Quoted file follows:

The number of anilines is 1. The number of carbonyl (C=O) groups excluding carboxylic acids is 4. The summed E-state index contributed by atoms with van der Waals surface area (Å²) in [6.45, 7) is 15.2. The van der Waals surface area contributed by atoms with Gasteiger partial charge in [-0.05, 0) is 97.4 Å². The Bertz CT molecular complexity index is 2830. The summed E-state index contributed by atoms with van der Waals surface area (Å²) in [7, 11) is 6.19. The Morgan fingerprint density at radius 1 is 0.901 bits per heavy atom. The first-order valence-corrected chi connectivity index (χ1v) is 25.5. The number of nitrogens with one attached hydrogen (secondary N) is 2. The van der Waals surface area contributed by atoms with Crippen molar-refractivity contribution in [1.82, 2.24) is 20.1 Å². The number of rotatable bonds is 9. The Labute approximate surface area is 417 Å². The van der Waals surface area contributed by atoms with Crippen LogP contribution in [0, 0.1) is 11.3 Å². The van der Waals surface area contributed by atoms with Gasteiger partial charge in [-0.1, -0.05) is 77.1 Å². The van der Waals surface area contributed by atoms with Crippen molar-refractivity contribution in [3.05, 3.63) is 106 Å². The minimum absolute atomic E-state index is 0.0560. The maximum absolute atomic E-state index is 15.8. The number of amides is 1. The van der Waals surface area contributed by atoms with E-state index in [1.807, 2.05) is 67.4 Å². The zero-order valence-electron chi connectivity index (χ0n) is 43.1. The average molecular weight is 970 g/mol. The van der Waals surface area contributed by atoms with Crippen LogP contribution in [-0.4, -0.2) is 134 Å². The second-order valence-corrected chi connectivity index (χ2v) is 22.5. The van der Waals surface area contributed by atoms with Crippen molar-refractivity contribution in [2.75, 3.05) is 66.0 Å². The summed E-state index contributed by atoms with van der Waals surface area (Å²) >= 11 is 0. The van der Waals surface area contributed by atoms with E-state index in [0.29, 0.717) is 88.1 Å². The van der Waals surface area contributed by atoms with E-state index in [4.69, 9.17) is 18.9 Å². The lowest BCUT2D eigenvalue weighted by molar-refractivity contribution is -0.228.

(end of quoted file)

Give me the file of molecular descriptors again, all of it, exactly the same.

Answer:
The number of anilines is 1. The number of carbonyl (C=O) groups excluding carboxylic acids is 4. The summed E-state index contributed by atoms with van der Waals surface area (Å²) in [6.45, 7) is 15.2. The van der Waals surface area contributed by atoms with Gasteiger partial charge in [-0.05, 0) is 97.4 Å². The Bertz CT molecular complexity index is 2830. The summed E-state index contributed by atoms with van der Waals surface area (Å²) in [7, 11) is 6.19. The Morgan fingerprint density at radius 1 is 0.901 bits per heavy atom. The first-order valence-corrected chi connectivity index (χ1v) is 25.5. The number of nitrogens with one attached hydrogen (secondary N) is 2. The van der Waals surface area contributed by atoms with Crippen molar-refractivity contribution in [1.82, 2.24) is 20.1 Å². The number of rotatable bonds is 9. The Labute approximate surface area is 417 Å². The van der Waals surface area contributed by atoms with Crippen LogP contribution in [0, 0.1) is 11.3 Å². The van der Waals surface area contributed by atoms with Gasteiger partial charge in [-0.1, -0.05) is 77.1 Å². The van der Waals surface area contributed by atoms with Crippen molar-refractivity contribution in [3.05, 3.63) is 106 Å². The minimum absolute atomic E-state index is 0.0560. The maximum absolute atomic E-state index is 15.8. The number of amides is 1. The van der Waals surface area contributed by atoms with E-state index in [1.807, 2.05) is 67.4 Å². The zero-order valence-electron chi connectivity index (χ0n) is 43.1. The average molecular weight is 970 g/mol. The van der Waals surface area contributed by atoms with Crippen LogP contribution in [-0.4, -0.2) is 134 Å². The second-order valence-corrected chi connectivity index (χ2v) is 22.5. The van der Waals surface area contributed by atoms with Crippen molar-refractivity contribution in [2.75, 3.05) is 66.0 Å². The summed E-state index contributed by atoms with van der Waals surface area (Å²) >= 11 is 0. The van der Waals surface area contributed by atoms with E-state index in [0.29, 0.717) is 88.1 Å². The van der Waals surface area contributed by atoms with E-state index in [4.69, 9.17) is 18.9 Å². The lowest BCUT2D eigenvalue weighted by molar-refractivity contribution is -0.228.